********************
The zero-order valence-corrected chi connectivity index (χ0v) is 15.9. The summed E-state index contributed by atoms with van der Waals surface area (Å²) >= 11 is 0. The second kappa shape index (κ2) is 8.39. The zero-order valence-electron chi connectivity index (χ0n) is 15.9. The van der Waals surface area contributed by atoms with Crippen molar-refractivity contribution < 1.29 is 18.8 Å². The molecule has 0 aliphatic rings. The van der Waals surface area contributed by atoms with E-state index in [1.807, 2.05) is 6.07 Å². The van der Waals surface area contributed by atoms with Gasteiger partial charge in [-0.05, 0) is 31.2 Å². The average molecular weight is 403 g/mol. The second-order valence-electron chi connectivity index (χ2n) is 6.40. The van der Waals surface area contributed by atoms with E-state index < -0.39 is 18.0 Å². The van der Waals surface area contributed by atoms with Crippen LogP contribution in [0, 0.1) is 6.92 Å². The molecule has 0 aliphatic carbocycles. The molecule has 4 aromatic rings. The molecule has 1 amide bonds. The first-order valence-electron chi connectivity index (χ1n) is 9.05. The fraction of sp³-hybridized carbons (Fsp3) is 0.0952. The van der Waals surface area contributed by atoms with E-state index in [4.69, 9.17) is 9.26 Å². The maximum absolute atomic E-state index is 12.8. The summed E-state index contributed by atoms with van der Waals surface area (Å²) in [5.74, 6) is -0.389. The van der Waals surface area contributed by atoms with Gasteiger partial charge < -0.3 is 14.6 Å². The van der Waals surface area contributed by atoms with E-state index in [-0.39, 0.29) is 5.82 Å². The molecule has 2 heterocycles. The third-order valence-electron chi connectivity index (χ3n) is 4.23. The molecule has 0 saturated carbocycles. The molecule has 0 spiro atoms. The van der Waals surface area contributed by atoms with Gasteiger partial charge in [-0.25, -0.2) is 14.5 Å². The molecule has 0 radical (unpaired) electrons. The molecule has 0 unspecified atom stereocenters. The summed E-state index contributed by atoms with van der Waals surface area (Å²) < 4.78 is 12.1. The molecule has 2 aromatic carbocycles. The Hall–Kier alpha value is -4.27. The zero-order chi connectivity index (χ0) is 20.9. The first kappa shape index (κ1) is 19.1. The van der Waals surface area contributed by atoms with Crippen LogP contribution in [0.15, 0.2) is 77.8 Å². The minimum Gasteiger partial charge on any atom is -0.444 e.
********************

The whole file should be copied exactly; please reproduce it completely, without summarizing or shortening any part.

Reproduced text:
The zero-order valence-corrected chi connectivity index (χ0v) is 15.9. The summed E-state index contributed by atoms with van der Waals surface area (Å²) >= 11 is 0. The second kappa shape index (κ2) is 8.39. The zero-order valence-electron chi connectivity index (χ0n) is 15.9. The van der Waals surface area contributed by atoms with Crippen molar-refractivity contribution < 1.29 is 18.8 Å². The molecule has 0 aliphatic rings. The van der Waals surface area contributed by atoms with E-state index in [1.807, 2.05) is 6.07 Å². The van der Waals surface area contributed by atoms with Gasteiger partial charge in [-0.05, 0) is 31.2 Å². The average molecular weight is 403 g/mol. The second-order valence-electron chi connectivity index (χ2n) is 6.40. The van der Waals surface area contributed by atoms with E-state index < -0.39 is 18.0 Å². The van der Waals surface area contributed by atoms with Crippen LogP contribution in [0, 0.1) is 6.92 Å². The molecule has 0 aliphatic carbocycles. The molecule has 4 aromatic rings. The molecule has 1 amide bonds. The first-order valence-electron chi connectivity index (χ1n) is 9.05. The fraction of sp³-hybridized carbons (Fsp3) is 0.0952. The van der Waals surface area contributed by atoms with E-state index in [4.69, 9.17) is 9.26 Å². The maximum absolute atomic E-state index is 12.8. The summed E-state index contributed by atoms with van der Waals surface area (Å²) in [5.74, 6) is -0.389. The van der Waals surface area contributed by atoms with Gasteiger partial charge < -0.3 is 14.6 Å². The van der Waals surface area contributed by atoms with E-state index in [-0.39, 0.29) is 5.82 Å². The molecule has 2 heterocycles. The third-order valence-electron chi connectivity index (χ3n) is 4.23. The molecule has 0 saturated carbocycles. The molecule has 0 spiro atoms. The van der Waals surface area contributed by atoms with Gasteiger partial charge in [-0.25, -0.2) is 14.5 Å². The molecule has 0 radical (unpaired) electrons. The molecule has 0 unspecified atom stereocenters. The summed E-state index contributed by atoms with van der Waals surface area (Å²) < 4.78 is 12.1. The molecule has 2 aromatic carbocycles. The Hall–Kier alpha value is -4.27. The zero-order chi connectivity index (χ0) is 20.9. The first kappa shape index (κ1) is 19.1. The van der Waals surface area contributed by atoms with Crippen LogP contribution in [0.15, 0.2) is 77.8 Å². The minimum Gasteiger partial charge on any atom is -0.444 e.